“The way the two albums were written and recorded are different,” Tirolien concurs. “The first one was written over email and recorded with everyone at the same place at the same time. The second one was (mostly) written on a trip in Spain and recorded separately (percussion/guitars first, then orchestra and finally vocals). Stylistically, the albums are different too. The first one is more trance-oriented while the second one is more arranged. And obviously, the biggest difference is that the second album is in collaboration with the Metropole Orkest, so the direction and sound are very different.”
The Netherlands-based Metropole Orkest was already familiar with League, as the Grammy-winning jazz-pop orchestra had previously worked him on Snarky Puppy’s 2016 album “Sylva.” Buckley’s elegantly layered arrangements discernibly enhance the scope and depth of this project, dynamically articulating the varied parts of the whole. But as lyrical statements, Bokanté’s songs are rooted in League and Triolien’s creative connection.
“I’ve always loved Malika’s writing, her observations of society, and her perspective on life,” League says. “And the way in which she communicates these things through song is powerful.”
Tirolien credits their collaboration to League’s “vision” for the band. She brings her own ideas, but when he sends her music she tries to write words “matching the color of the music.”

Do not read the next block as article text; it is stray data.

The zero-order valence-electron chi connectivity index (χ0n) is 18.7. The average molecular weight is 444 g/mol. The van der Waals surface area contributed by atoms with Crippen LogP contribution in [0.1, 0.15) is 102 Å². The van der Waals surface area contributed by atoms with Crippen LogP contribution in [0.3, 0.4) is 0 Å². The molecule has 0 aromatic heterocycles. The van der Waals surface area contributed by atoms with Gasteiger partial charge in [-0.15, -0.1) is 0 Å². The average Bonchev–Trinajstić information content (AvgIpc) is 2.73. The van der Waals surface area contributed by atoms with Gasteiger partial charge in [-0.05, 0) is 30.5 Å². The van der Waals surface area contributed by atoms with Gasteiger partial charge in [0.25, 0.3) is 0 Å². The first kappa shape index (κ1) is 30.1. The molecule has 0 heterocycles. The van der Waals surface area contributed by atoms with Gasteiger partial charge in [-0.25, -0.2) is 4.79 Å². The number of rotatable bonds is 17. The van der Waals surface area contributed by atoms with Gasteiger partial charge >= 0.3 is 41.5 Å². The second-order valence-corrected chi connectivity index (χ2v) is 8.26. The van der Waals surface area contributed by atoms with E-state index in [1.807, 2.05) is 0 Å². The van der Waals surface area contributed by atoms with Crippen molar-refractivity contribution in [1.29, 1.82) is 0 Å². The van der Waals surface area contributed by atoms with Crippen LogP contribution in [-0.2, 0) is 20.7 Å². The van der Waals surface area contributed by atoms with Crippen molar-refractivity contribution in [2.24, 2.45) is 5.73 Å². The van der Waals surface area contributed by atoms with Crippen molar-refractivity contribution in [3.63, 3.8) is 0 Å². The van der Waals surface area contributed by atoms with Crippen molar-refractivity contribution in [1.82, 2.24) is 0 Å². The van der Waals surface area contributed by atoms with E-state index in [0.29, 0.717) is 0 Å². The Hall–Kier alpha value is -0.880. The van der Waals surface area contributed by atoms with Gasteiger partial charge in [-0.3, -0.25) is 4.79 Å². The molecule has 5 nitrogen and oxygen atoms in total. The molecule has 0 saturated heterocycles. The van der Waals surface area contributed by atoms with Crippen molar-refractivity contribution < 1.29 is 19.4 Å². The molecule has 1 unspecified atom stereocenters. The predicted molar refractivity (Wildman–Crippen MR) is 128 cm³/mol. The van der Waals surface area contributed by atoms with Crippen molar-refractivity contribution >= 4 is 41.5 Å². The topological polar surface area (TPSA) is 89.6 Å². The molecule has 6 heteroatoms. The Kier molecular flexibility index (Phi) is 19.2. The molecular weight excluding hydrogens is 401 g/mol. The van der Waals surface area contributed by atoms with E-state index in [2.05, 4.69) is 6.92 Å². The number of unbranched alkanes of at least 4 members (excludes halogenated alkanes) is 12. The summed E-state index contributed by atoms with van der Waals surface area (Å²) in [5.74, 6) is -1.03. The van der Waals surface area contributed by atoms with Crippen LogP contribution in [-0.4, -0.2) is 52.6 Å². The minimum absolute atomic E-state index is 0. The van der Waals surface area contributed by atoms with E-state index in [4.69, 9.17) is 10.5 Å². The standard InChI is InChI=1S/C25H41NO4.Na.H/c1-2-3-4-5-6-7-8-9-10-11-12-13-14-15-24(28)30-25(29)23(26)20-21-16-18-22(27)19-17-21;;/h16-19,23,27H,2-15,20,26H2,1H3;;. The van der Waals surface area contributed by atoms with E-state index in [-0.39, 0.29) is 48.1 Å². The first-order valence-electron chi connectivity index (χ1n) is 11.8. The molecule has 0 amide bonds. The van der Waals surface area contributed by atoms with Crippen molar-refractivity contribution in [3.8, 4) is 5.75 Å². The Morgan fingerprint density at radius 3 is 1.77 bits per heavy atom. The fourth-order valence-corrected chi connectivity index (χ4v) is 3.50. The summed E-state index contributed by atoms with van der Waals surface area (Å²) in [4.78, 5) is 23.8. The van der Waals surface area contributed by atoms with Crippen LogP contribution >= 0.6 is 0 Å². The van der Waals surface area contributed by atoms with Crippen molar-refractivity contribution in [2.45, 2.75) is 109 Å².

“Lyrically, I either have a concept in mind or go with what the music inspires,” she explains. “It depends on the song. Per example, on the first album ‘Strange Circles,’ I wanted to write about the cycle of life (‘Zyé ouvè zyé fèmé’) and family (‘An Ni Chans’ and ‘Héritier’). But ‘Roudesann’s’ music inspired me — the fall of a society and the denial of the people at the top of this society concerning its demise — and ‘Vayan’ was inspired by the movie ‘Black Panther’ from the ’90s. It is a song to celebrate the activists and warriors fighting in the dark for global equity and justice.”
“All the Way Home,” the first single from “What Heat,” carries those themes forward into politically relevant realms with voices rallying around an anthemic chorus over ominous frame drums. The video for the song gives visual emphasis to its universal message as well as Bokanté’s musical strengths, in striking scenes depicting dancers spinning and writhing on sets and urban streets across Istanbul, New York and Spain. They were staged by League’s longtime friend, Alvin Ailey choreographer/dancer Hope Boykin, and feature a dance group he befriended last year in Istanbul, Kardes Türküler.
“Our music is groove-based, so having dancers involved in a project has been something I’ve wanted since the beginning of the group,” League explains. “We chose to film in these three countries because each has experienced the consequences of elected officials with authoritarian tendencies, and that runs parallel with the message of the song.”
Bokanté performs as part of Twilight on the Pier, happening from 6:30 to 9:30 p.m. Wednesday, Sept. 19. Free. See the full schedule at santamonicapier.org/twilight.